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How to Use Psychology to Increase Your Employee Retention Rate

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What could you do with $25,000? A lot, most likely. Buy new equipment, start a new marketing strategy, hire a ton of interns to get you coffee.

Well guess what? Losing even one recent hire after training can cost your company $25,000, if not way, way more.

Employee tracking software can help, but first you need to understand the psychology behind your employee’s behavior.

Let’s crack open a few brains and see the real psychology behind keeping your employees happy at work, and reducing your turnover costs for good.

What makes employees want to stay?

Like ants, chimpanzees, and elephants, humans are social critters. In situations where we aren’t given an in-group or tribe, we’ll create and self select into them, which explains the existence of subcultures and cliques.

We don’t do well when we’re alone, as evidenced by the horrific impact solitary confinement has on the human brain.

The human desire to be part of a group is so powerful that we love rooting for teams, even when we aren’t personally on them.

Employees don’t want to be all alone, physically or mentally. But if they feel like they’re part of the group? It’s no coincidence that companies that have very set corporate identities, like Google and Apple, have more high-performing employees than other companies. Apple’s employees are playing for Apple’s team—it’s part of their identity, so they play harder.

Remember what I said about employees not wanting to feel physically alone? Employees are happier in open office plans, and 93% of American employees list cubicles as their most hated part of the office.

What makes employees want to leave?

So if employee retention and employee satisfaction come from a workplace that feels like a bonded, appreciated, well-utilized team, what causes the employees to leave?

The opposite of course.

Humans hate feeling unappreciated. Which makes a lot of sense, really.

If people have a need to be part of a larger group, a need that goes back to early humans, being pushed out of a group is a scary thought. And if your work is going unnoticed, if you’re not being appreciated and supported and valued by the group, then that sends a message that your work isn’t actually needed. And, if you’re not needed, your lizard brain is going to start stressing out that the group might kick you out since you’re not offering anything to it.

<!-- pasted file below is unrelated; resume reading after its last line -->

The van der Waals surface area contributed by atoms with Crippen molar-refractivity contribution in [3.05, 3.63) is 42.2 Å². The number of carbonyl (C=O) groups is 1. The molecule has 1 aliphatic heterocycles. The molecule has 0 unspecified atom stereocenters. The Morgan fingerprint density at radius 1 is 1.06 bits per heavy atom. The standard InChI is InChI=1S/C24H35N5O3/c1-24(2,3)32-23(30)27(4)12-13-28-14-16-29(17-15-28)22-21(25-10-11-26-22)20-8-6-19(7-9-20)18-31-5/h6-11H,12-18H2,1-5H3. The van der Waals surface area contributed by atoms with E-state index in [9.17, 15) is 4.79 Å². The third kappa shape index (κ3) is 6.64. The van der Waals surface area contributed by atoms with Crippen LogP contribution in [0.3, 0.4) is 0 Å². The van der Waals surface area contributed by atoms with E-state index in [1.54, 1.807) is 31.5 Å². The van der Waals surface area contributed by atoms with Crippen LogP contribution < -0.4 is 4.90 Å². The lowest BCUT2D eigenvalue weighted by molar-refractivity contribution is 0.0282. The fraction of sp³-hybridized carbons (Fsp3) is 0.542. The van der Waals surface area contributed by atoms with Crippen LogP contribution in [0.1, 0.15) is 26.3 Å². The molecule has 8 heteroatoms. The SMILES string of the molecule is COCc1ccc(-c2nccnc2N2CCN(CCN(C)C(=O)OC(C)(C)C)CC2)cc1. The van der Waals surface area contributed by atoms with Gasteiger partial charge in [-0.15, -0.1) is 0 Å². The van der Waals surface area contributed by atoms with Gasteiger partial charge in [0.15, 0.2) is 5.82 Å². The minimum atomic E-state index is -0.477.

So it’s understandable that someone who feels unappreciated at work might want to leave before you can kick them out.

People also really dislike shooting in the dark. They want to have open, clear feedback on their work so that they can work more effectively. Yes, even if they seem to gripe about it.

Workplace stats back up these thoughts. According to a study conducted by Officevibe, 63% of employees feel unappreciated, while 69% of employees say they’d work harder if they had better feedback. So what can you do to help?

What changes do you need to make to keep your employees?

If humans love being on teams and hate feeling left out or unnoticed, make them feel part of an engaged team and you’ll have their loyalty, too.

There are a few ways to achieve this:

  • Invest in team-building activities. Take the focus off of hokey workplace lessons on leadership or trying to make Excel sheet fun, and instead invite your team out to have some fun that’s totally unrelated to work, like a concert, a volunteer service day, or a sporting event.
  • Find ways to recognize the contributions of people at work. Support them as part of the team and acknowledge the difference they make. When companies have strong employee recognition systems, 90% of their employees report feeling that they make a difference at work.
  • Don’t just pay lip service, actually use your staff’s unique skills. 81% of employees are happier when they feel their skills are being used at work.
  • Learn to balance feedback and praise. The key is finding each employee’s sweet spot where they feel both guided and appreciated.
  • Management involvement is key—a team can either be helped or hurt by their leader. In one survey, 83% of companies say that management is central to a solid company culture. Make sure that your company’s leadership is on board.

If you want a little extra help recognizing your employees’ accomplishments, try employee recognition software to help you design and maintain an effective method.

Use psychology to bump up your employee retention today

Do you have a plan to hack the human brain and improve your company’s employee retention? If so, tell me about it in the comments below, or tweet me @CapterraHalden. And check out these links to help you on the way:

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About the Author

Halden Ingwersen

Halden Ingwersen writes about HR and eLearning at Capterra. She’s a graduate of Agnes Scott College and a TEDx presenter. You can follow her on Twitter @CapterraHalden, just don’t get her started about her zombie survival plan.

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